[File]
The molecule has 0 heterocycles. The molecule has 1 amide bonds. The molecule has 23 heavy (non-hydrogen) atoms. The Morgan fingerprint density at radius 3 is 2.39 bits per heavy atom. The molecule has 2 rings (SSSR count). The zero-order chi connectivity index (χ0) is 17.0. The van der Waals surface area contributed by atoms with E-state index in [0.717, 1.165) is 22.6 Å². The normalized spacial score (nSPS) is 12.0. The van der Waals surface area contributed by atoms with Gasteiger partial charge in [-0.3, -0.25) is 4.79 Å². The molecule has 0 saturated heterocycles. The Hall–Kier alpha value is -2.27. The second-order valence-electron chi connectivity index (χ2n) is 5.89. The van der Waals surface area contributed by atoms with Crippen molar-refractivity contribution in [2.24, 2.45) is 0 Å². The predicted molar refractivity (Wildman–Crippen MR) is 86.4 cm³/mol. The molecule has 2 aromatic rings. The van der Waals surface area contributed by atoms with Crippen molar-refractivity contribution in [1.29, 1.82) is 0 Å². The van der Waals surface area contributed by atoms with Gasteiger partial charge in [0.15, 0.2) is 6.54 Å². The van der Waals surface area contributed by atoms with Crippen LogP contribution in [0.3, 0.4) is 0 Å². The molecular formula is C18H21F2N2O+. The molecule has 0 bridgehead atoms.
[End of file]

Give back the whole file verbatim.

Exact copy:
The molecule has 0 heterocycles. The molecule has 1 amide bonds. The molecule has 23 heavy (non-hydrogen) atoms. The Morgan fingerprint density at radius 3 is 2.39 bits per heavy atom. The molecule has 2 rings (SSSR count). The zero-order chi connectivity index (χ0) is 17.0. The van der Waals surface area contributed by atoms with E-state index in [0.717, 1.165) is 22.6 Å². The normalized spacial score (nSPS) is 12.0. The van der Waals surface area contributed by atoms with Gasteiger partial charge in [-0.3, -0.25) is 4.79 Å². The molecule has 0 saturated heterocycles. The Hall–Kier alpha value is -2.27. The second-order valence-electron chi connectivity index (χ2n) is 5.89. The van der Waals surface area contributed by atoms with Crippen molar-refractivity contribution in [2.24, 2.45) is 0 Å². The predicted molar refractivity (Wildman–Crippen MR) is 86.4 cm³/mol. The molecule has 2 aromatic rings. The van der Waals surface area contributed by atoms with Crippen molar-refractivity contribution in [1.29, 1.82) is 0 Å². The van der Waals surface area contributed by atoms with Gasteiger partial charge in [0.15, 0.2) is 6.54 Å². The van der Waals surface area contributed by atoms with Crippen LogP contribution in [0.3, 0.4) is 0 Å². The molecular formula is C18H21F2N2O+. The molecule has 0 bridgehead atoms.